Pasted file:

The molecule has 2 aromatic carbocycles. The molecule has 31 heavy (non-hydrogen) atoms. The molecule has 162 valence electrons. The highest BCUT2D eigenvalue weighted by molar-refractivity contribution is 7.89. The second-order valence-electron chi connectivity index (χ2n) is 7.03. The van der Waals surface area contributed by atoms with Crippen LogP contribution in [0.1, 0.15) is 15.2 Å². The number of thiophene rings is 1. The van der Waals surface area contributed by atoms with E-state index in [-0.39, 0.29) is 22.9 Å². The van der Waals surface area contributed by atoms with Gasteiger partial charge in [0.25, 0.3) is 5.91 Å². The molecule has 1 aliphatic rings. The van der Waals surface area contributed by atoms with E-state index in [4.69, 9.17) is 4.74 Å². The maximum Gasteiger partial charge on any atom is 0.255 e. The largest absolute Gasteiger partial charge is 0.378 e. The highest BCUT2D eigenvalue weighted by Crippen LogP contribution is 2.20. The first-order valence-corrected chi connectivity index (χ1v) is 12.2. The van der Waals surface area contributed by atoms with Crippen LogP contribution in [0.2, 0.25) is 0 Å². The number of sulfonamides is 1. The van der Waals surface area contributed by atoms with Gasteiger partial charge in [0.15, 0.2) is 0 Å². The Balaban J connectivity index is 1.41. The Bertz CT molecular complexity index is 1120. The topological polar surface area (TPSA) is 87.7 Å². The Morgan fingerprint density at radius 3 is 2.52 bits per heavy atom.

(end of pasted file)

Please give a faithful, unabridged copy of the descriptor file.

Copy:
The molecule has 2 aromatic carbocycles. The molecule has 31 heavy (non-hydrogen) atoms. The molecule has 162 valence electrons. The highest BCUT2D eigenvalue weighted by molar-refractivity contribution is 7.89. The second-order valence-electron chi connectivity index (χ2n) is 7.03. The van der Waals surface area contributed by atoms with Crippen LogP contribution in [0.1, 0.15) is 15.2 Å². The number of thiophene rings is 1. The van der Waals surface area contributed by atoms with E-state index in [-0.39, 0.29) is 22.9 Å². The van der Waals surface area contributed by atoms with Gasteiger partial charge in [0.25, 0.3) is 5.91 Å². The molecule has 1 aliphatic rings. The van der Waals surface area contributed by atoms with E-state index in [4.69, 9.17) is 4.74 Å². The maximum Gasteiger partial charge on any atom is 0.255 e. The largest absolute Gasteiger partial charge is 0.378 e. The highest BCUT2D eigenvalue weighted by Crippen LogP contribution is 2.20. The first-order valence-corrected chi connectivity index (χ1v) is 12.2. The van der Waals surface area contributed by atoms with Crippen LogP contribution in [0.2, 0.25) is 0 Å². The number of sulfonamides is 1. The van der Waals surface area contributed by atoms with Gasteiger partial charge in [0.15, 0.2) is 0 Å². The Balaban J connectivity index is 1.41. The Bertz CT molecular complexity index is 1120. The topological polar surface area (TPSA) is 87.7 Å². The Morgan fingerprint density at radius 3 is 2.52 bits per heavy atom.